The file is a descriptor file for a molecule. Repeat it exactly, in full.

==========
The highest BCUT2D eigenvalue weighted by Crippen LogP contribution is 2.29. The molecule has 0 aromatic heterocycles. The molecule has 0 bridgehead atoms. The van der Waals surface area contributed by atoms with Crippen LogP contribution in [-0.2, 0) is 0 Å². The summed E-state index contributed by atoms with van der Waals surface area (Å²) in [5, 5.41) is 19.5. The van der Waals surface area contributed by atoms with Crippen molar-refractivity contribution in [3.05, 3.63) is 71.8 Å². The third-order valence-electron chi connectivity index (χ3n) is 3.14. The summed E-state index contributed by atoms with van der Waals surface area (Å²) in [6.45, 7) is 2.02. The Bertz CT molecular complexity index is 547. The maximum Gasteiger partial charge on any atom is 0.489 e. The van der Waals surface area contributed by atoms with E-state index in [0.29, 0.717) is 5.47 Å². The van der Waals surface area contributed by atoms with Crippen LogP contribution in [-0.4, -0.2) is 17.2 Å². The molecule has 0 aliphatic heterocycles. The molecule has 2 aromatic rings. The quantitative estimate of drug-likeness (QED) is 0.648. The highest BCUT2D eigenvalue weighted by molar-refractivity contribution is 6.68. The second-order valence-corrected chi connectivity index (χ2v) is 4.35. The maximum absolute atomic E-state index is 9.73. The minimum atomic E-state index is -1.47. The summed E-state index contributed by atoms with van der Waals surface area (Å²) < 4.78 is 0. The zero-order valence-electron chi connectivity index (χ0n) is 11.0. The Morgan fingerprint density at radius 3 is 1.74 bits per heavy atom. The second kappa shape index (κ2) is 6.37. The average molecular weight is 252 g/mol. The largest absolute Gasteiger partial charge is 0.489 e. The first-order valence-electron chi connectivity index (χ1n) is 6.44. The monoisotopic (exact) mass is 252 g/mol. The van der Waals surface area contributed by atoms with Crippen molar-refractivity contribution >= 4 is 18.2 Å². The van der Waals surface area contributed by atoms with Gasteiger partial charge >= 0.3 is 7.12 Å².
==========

The highest BCUT2D eigenvalue weighted by Crippen LogP contribution is 2.29. The molecule has 0 aromatic heterocycles. The molecule has 0 bridgehead atoms. The van der Waals surface area contributed by atoms with Crippen LogP contribution in [-0.2, 0) is 0 Å². The summed E-state index contributed by atoms with van der Waals surface area (Å²) in [5, 5.41) is 19.5. The van der Waals surface area contributed by atoms with Crippen molar-refractivity contribution in [3.05, 3.63) is 71.8 Å². The third-order valence-electron chi connectivity index (χ3n) is 3.14. The summed E-state index contributed by atoms with van der Waals surface area (Å²) in [6.45, 7) is 2.02. The Bertz CT molecular complexity index is 547. The maximum Gasteiger partial charge on any atom is 0.489 e. The van der Waals surface area contributed by atoms with E-state index in [0.29, 0.717) is 5.47 Å². The van der Waals surface area contributed by atoms with Crippen LogP contribution in [-0.4, -0.2) is 17.2 Å². The molecule has 0 aliphatic heterocycles. The molecule has 2 aromatic rings. The quantitative estimate of drug-likeness (QED) is 0.648. The highest BCUT2D eigenvalue weighted by molar-refractivity contribution is 6.68. The second-order valence-corrected chi connectivity index (χ2v) is 4.35. The maximum absolute atomic E-state index is 9.73. The minimum atomic E-state index is -1.47. The summed E-state index contributed by atoms with van der Waals surface area (Å²) < 4.78 is 0. The zero-order valence-electron chi connectivity index (χ0n) is 11.0. The Morgan fingerprint density at radius 3 is 1.74 bits per heavy atom. The second kappa shape index (κ2) is 6.37. The average molecular weight is 252 g/mol. The largest absolute Gasteiger partial charge is 0.489 e. The first-order valence-electron chi connectivity index (χ1n) is 6.44. The monoisotopic (exact) mass is 252 g/mol. The van der Waals surface area contributed by atoms with Crippen molar-refractivity contribution >= 4 is 18.2 Å². The van der Waals surface area contributed by atoms with Gasteiger partial charge >= 0.3 is 7.12 Å².